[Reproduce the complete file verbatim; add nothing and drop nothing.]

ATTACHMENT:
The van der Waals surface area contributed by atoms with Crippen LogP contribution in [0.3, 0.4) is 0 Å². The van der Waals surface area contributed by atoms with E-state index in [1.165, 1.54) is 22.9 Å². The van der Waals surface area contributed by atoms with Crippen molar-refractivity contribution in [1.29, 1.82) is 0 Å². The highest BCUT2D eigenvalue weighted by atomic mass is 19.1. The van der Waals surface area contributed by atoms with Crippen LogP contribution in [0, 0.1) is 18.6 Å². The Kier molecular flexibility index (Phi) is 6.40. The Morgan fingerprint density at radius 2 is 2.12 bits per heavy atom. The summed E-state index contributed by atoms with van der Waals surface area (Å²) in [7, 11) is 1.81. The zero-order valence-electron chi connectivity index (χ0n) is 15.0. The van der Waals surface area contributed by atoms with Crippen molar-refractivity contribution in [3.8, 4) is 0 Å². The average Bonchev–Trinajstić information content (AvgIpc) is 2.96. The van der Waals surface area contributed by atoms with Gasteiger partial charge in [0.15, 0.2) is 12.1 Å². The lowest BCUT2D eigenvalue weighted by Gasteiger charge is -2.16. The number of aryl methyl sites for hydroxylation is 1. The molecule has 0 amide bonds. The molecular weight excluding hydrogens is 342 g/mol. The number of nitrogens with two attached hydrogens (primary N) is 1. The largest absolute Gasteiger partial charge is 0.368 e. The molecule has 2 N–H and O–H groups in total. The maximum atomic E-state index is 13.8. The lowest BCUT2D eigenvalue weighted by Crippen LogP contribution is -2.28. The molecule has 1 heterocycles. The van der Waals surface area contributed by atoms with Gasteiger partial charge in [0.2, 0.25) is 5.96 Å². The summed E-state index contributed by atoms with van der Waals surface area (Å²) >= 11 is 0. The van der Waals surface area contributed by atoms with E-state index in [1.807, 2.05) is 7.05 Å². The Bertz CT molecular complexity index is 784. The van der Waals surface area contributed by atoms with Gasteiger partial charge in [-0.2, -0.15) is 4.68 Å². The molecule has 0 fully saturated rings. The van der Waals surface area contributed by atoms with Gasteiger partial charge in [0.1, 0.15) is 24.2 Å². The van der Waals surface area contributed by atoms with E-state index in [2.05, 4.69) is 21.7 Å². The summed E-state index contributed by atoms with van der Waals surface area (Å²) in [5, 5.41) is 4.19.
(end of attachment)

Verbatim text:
The van der Waals surface area contributed by atoms with Crippen LogP contribution in [0.3, 0.4) is 0 Å². The van der Waals surface area contributed by atoms with E-state index in [1.165, 1.54) is 22.9 Å². The van der Waals surface area contributed by atoms with Crippen molar-refractivity contribution in [1.29, 1.82) is 0 Å². The highest BCUT2D eigenvalue weighted by atomic mass is 19.1. The van der Waals surface area contributed by atoms with Crippen LogP contribution in [0, 0.1) is 18.6 Å². The Kier molecular flexibility index (Phi) is 6.40. The Morgan fingerprint density at radius 2 is 2.12 bits per heavy atom. The summed E-state index contributed by atoms with van der Waals surface area (Å²) in [7, 11) is 1.81. The zero-order valence-electron chi connectivity index (χ0n) is 15.0. The van der Waals surface area contributed by atoms with Crippen molar-refractivity contribution in [3.8, 4) is 0 Å². The average Bonchev–Trinajstić information content (AvgIpc) is 2.96. The van der Waals surface area contributed by atoms with Gasteiger partial charge in [0.15, 0.2) is 12.1 Å². The lowest BCUT2D eigenvalue weighted by Gasteiger charge is -2.16. The number of aryl methyl sites for hydroxylation is 1. The molecule has 0 amide bonds. The molecular weight excluding hydrogens is 342 g/mol. The number of nitrogens with two attached hydrogens (primary N) is 1. The largest absolute Gasteiger partial charge is 0.368 e. The molecule has 2 N–H and O–H groups in total. The maximum atomic E-state index is 13.8. The lowest BCUT2D eigenvalue weighted by Crippen LogP contribution is -2.28. The molecule has 1 heterocycles. The van der Waals surface area contributed by atoms with Gasteiger partial charge in [0.2, 0.25) is 5.96 Å². The summed E-state index contributed by atoms with van der Waals surface area (Å²) >= 11 is 0. The van der Waals surface area contributed by atoms with E-state index in [1.807, 2.05) is 7.05 Å². The Bertz CT molecular complexity index is 784. The van der Waals surface area contributed by atoms with Gasteiger partial charge in [-0.2, -0.15) is 4.68 Å². The molecule has 0 fully saturated rings. The van der Waals surface area contributed by atoms with Gasteiger partial charge in [0.1, 0.15) is 24.2 Å². The van der Waals surface area contributed by atoms with E-state index in [2.05, 4.69) is 21.7 Å². The summed E-state index contributed by atoms with van der Waals surface area (Å²) in [5, 5.41) is 4.19.